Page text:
At first glance the subject of soil science is a dull one. But until you've really got your hands dirty, conducted your own soil experiments, smelt your own compost, and generally had fun with muck, you haven't lived. If you see a child playing with soil, one thing is immediately apparent. The fact that they are happy getting messy. I suppose it is during these early years that some people develop a fascination about soil; the way it breathes, drinks, swells and then contracts. For some people it is the 'magic' of soil-life itself, the cosmology of invertebrate and bacteria that keep everything in flow with nature. For others, it is simply a medium in which plants grow.

Once we begin to understand the complex geophysical relationships that occur between bedrock and soil structure, between soil structure and plant life, we begin to understand the function of soil ecology itself. As horticulturalist, an intensive commitment to the earth reaps its own rewards: broadening our botanical knowledge, crafting our culture, fueling our imagination. In the long term, this adds an immeasurable sense of depth to our outdoor horizons.

Soft Secrets' Sedimentation Test

A simple ' Sedimentation Test' can provide very accurate measurements of soil particle size by calculating the time taken for particles to settle through a given depth of water. Thereafter an 'approximate' measurement of the constitutional components of sand silt and clay present in a specific soil sample may be judged.

To conduct a 'Sedimentation Test', take a jam jar and measure 5cm from the base upward, marking the jar at every 1cm with a pen. Then fill the jar with 5cm of local soil (you may need to sieve the soil a little first). Fill the rest of the jar with water and stand it on the side for 10 minutes. Place a lid on the jar and shake vigorously for 2-3 minutes. Stand again and watch what happens.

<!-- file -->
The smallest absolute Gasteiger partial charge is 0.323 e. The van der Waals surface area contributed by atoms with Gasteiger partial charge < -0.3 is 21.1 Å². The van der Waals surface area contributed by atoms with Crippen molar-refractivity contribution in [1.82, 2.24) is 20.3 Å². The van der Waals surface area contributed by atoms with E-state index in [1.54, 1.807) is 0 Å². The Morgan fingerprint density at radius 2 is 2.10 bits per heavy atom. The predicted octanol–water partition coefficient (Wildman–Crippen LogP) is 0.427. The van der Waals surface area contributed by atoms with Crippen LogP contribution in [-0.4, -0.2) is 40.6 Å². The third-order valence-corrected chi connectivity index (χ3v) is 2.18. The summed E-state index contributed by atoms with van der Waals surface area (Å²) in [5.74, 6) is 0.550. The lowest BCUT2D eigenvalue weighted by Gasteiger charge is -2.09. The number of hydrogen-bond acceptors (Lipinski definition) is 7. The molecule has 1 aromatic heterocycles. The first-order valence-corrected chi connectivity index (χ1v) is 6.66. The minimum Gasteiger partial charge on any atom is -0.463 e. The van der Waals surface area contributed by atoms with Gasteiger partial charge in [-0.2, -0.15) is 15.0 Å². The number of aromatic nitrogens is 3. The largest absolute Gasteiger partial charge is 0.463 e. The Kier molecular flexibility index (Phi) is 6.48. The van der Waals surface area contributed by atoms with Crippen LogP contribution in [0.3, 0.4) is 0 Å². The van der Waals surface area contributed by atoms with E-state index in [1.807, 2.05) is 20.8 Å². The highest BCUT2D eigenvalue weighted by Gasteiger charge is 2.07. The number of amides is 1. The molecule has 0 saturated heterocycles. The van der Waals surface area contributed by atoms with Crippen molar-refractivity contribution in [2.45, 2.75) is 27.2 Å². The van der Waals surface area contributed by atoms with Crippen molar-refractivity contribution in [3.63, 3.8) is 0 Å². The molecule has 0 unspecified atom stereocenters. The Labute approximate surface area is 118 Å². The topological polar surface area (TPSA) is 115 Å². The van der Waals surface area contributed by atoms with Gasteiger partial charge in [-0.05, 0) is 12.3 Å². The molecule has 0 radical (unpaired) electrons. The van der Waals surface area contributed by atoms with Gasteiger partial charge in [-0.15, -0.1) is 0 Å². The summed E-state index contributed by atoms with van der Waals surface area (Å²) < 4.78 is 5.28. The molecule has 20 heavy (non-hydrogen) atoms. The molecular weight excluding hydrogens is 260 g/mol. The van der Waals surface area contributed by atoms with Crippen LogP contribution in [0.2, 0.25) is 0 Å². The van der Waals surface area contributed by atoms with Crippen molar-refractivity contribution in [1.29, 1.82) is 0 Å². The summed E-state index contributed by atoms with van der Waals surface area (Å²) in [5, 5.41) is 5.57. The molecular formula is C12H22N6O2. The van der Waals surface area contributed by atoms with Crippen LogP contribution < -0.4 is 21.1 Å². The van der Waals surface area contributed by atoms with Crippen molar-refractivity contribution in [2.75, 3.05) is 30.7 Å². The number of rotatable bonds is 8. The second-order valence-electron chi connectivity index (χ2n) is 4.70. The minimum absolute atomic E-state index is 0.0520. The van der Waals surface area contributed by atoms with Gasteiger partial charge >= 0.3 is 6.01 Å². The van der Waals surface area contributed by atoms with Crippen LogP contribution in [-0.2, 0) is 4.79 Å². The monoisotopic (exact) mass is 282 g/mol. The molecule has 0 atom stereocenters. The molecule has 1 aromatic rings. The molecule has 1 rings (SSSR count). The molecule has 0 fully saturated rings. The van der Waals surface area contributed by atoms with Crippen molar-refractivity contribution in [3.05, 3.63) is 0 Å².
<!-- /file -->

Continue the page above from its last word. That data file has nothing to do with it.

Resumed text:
Remember sand particles are largest so they will settle first. Silt particles, which are marble shaped, will settle later just above the finest layer of sand. Clay particles will be held in suspension. Organic material floats to the water surface. After 20 minutes or so, you can then measure the relative parts of sand and silt (1cm = 20% approx.) Clay particles and organic matter represent the remaining percentage between them.

This is a low-tech test, but it is surprising how many reputable horticulturists apply this method to their 'high-science'. The major benefit of the 'Sedimentation Test' is that it can provide the outdoor horticulturist (and the backwoods-person) with the opportunity to conduct quick 'field-tests' over many different soil sites.

An intensive commitment to the earth reaps its own rewards

Until you've really got your hands dirty, conducted your own soil experiments, smelt your own compost, and generally had fun with muck, you haven't lived

QROV*I ACADEMV

Safety

Building growing rooms and installing all the proper equipment can be a time consuming matter. People not always think about safety. As a result, accidents happen, varying from a little current surge to a visit from the local fire brigade. That is why you have to pay major attention to the aspects of safety!

Organic Gardeners Composting

Organic Gardeners Composting

Have you always wanted to grow your own vegetables but didn't know what to do? Here are the best tips on how to become a true and envied organic gardner.

Get My Free Ebook


Post a comment